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  • Monique Srikijroj

Australia Still Has A Long Way To Go When It Comes To Abortion

The overturn of Roe. V Wade has sparked conversations across the globe about the legality and importance of abortion.

Much of these conversations overlooks the gaps and challenges present in Australia.

Only recently has abortion been made legal across all states and territories, with South Australia being the last jurisdiction to legalise it only twelve months ago.

While legalising abortion may be a huge step in the right direction, there are still many hurdles present in gaining access, especially for marginalised communities.


Abortion affordability is a challenge many face across Australia.

With the essential service often being offered privately, the average upfront cost can start at $300.

Without an item number specifically for the provision of abortion on Medicare, it greatly reduces the viability of the service being offered.

These hurdles affect lower income earners and the Indigenous communities the most.

Researcher Maryanne Cleetus, from UQ’s School of Public Health, says she's extremely concerned Queenslanders are self-harming as a result of a lack of access to affordable termination services.

"The effect of these barriers was extremely concerning – some clients said they had considered using unsafe termination methods or had undertaken self-harm,” says Cleetus.

Across Australia's capital cities, protesters took to the streets in support of those in America. Source: Nine

Majority of campaigns to access abortion in Australia have been focused on changing the law and not enough focus on accessibility and affordability issues.

Australia’s unique geographical situation further contributes to accessibility issues.

Abortion access becomes a postcode lottery for many of the regional and remote communities.

With those in rural and remote communities having to travel the extra distance, this furthers the expanding health gap within our country.

“We need accessible abortion services throughout the state… all health practitioners across WA need to know where they are, how to support people to get there and how to have social services that can support women to get that care,” says Marie Stopes International Australia head of policy, Bonney Corbin.

“For a GP in regional WA, sitting in front of a single mum who has transport issues and is experiencing financial hardship, maybe the closest abortion provider is 400km away,” says Corbin.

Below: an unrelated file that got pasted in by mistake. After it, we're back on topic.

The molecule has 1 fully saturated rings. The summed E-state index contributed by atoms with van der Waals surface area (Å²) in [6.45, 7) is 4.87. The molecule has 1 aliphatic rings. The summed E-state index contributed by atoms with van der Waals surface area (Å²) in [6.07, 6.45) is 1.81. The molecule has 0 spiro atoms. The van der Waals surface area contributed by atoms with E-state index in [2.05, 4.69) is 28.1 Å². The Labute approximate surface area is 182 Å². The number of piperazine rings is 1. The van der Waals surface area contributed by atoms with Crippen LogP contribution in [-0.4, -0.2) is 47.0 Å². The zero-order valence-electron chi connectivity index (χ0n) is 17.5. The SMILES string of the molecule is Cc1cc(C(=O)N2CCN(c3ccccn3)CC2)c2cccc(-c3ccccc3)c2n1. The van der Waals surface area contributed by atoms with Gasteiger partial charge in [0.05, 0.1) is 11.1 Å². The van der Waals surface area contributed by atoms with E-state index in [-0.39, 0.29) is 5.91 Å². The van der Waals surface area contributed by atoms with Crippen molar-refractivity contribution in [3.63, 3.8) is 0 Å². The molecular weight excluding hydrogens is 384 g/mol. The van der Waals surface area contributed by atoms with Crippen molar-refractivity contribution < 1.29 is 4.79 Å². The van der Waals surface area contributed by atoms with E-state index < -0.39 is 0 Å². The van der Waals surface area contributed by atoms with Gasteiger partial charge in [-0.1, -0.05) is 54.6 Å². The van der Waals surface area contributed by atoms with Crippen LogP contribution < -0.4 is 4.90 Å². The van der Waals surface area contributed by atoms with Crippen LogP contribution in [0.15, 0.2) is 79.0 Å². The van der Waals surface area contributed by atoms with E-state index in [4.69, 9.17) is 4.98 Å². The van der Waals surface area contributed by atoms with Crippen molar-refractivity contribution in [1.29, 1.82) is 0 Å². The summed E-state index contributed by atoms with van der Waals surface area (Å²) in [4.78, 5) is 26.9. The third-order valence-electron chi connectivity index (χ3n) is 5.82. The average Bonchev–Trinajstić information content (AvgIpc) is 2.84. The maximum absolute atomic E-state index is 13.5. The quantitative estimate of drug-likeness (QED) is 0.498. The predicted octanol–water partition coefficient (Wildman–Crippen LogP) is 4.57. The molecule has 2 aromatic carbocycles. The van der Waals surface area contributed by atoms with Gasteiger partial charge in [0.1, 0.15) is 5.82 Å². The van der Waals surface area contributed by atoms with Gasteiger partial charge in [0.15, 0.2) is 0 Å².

The legality of abortion is also often misunderstood.

In Western Australia, abortion is legal up to 20 weeks of pregnancy, yet it still remains in the criminal code.

Gestation limits also differ in jurisdictions, causing further confusion.

"Some GPs you walk into and ask about abortion, or for information on access, you can get looks," says Children by Choice chief executive Daile Kelleher.

"We hear that people have been told abortion wasn't legal and they can't access it," says Kelleher, "that has huge impacts for people's ability and confidence in asking another GP."

With every state having different abortion regulations, it can be confusing for people seeking the essential service. Source: KIN Fertility

Currently, abortion provision and training is not mandatory for Australia clinicians.

Another major barrier to accessing abortion is that only ten per cent of GPs are registered to provide this type of care.

This number decreases heavily in rural and remote communities.

There have also been instances of people in the healthcare industry choosing not to provide patients with abortion information.

Reportedly abortion information and options have not been provided to patients due to stigmas and personal beliefs.

Monash University Research Fellow in Global and Women's Health, Dr Shelly Makleff, says she's heard stories from patients calling their GP office and the receptionist not letting them talk to their GP about options regarding their pregnancy.


Following the shocking overturning of Roe Vs Wade in the US, it may seem that Australia is further ahead on abortion care, but accessible and affordable abortion is still a significant barrier for people across Australia.

Abortion needs to be more affordable and accessible for people in Australia, particularly for those in rural communities.

Additional to funding, abortion provision training should be more encouraged, especially for Indigenous health workers and rural and remote midwives, pharmacists and OBGYNs.

Decriminalisations and campaigning for better access is a start in the right direction for better abortion access.


Cover Image Source: The Guardian


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